The Denver-based national organization DanceSafe is already well-versed in telling unknowing music festival-goers that the ecstasy they were planning on taking that night isn’t actually what they think it is.
For years, volunteers have been using colorimetric reagent testing to identify the chemical makeup of drugs that users are planning to take at raves, clubs, parties and festivals. But the rising presence of illicit experimental synthetic drugs has created a situation in which party drugs could be laced with or composed of anything from fentanyl to an unidentified compound with unpredictable side effects. Figuring out what's in something that's sold as LSD, molly, cocaine or any number of substances is getting tougher.
DanceSafe wants to be able to do drug testing more precisely. It's now raising funds to buy two FTIR spectrometers by the end of this year, making it the first group in the U.S. to use the technology for on-site analysis.
As an organization with a harm-reduction philosophy, DanceSafe’s goal is not to stop people from using drugs, but to make drug use that's already happening safer by informing users about the product they're taking.
"Most people have never interacted with an unregulated marketplace," explains Mitchell Gomez, DanceSafe's executive director. "When you buy 2 percent milk, you know that it’s 2 percent milk. So educating people about the realities of these markets is a big thing that you do. Everybody trusts their source, but we're educating people that it’s not your source, it’s five people up the chain, who is generally somebody you would not hang out with."
Many drugs that are commonly sold on the black market in the U.S. are mislabeled or cut with other substances that are potentially much more dangerous than the user and even their direct dealer knows. MDMA (commonly known as molly or ecstasy), for example, is a chemical that acts similarly to stimulants and hallucinogens. At most normal doses, it produces a euphoric sensation and a heightened sense of empathy. However, the chemicals PMA and PMMA are also frequently sold as molly or ecstasy. Those chemicals are more potent at lower doses, making them more likely to cause convulsions, shortened breathing, a hospital visit or even death.
Gomez says that drug testing often effectively deters someone from using when testing shows that a sample contains an unidentified chemical. Volunteers don’t give explicit advice or instructions about what the user should do, but, Gomez says, “the most common question is [the user] asking where they can get rid of it.”
The colorimetric reagent (also called "color/strip") testing that DanceSafe currently uses, however, is considered a “presumptive" method. It can only identify whether a substance “definitely isn’t” or “probably is” a certain substance. It doesn’t show the user the full chemical makeup of the drug, and there’s a chance it may come up with a false positive.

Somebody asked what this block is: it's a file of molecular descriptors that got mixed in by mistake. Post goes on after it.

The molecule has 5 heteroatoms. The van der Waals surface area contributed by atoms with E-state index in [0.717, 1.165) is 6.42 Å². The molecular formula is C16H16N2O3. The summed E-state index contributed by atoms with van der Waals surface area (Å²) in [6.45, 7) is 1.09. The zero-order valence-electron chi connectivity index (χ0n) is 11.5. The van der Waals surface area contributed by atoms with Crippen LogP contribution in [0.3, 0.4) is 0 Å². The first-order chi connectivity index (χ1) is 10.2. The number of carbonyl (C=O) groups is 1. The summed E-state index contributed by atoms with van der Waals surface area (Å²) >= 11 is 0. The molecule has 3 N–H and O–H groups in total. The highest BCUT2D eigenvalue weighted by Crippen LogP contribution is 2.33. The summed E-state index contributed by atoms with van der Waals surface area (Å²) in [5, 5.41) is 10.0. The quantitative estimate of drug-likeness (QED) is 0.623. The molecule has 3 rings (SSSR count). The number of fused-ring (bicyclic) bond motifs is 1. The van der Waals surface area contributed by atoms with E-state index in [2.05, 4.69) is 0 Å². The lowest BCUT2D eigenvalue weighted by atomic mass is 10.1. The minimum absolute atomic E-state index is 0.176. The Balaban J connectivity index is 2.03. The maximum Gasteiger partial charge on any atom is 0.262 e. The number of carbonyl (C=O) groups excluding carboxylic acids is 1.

FTIR (fourier-transform infared spectroscopy) uses laser-beam technology to provide positive identification. It’s considered a more exact test, and it tells the user what’s in the drug, not just what isn’t.
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It will also allow DanceSafe to collect better data on what substances are hitting the U.S. marketplace disguised as other things. Gomez hopes it will help the organization be able to stay ahead and warn of trends that suddenly start killing people. When they find an unknown chemical that doesn't match anything in their databases, the user will be able to legally send it to a GCIS lab on DanceSafe's dime, where chemists can analyze it and then contribute that information to drug databases likes DrugsData.org, which tracks the chemical composition of illicit drugs.
Getting advanced drug-testing technology into as many hands as possible may be the best possible equivalent to nutritional facts for illicit substances, but Gomez says that the unregulated illicit market is bound to encourage the development and introduction of more potent and dangerous substances.
The synthetic opioid fentanyl, a large quantity of which was recently seized in Denver, is a good example. "The reason it’s showing up everywhere is not because it’s more desirable," Gomez says. "It’s just easier to smuggle; you get more doses per smuggled ounce. ... The reason fentanyl is killing people is because heroin’s illegal. That’s the base reality of this.
"People have this idea that drug consumers just don’t care about their health, but drug consumers are rational consumers," Gomez says. "Everyone wants to know what they’re taking."
Want to help DanceSafe check your drugs? Make a donation toward DanceSafe's purchase of an FTIR here.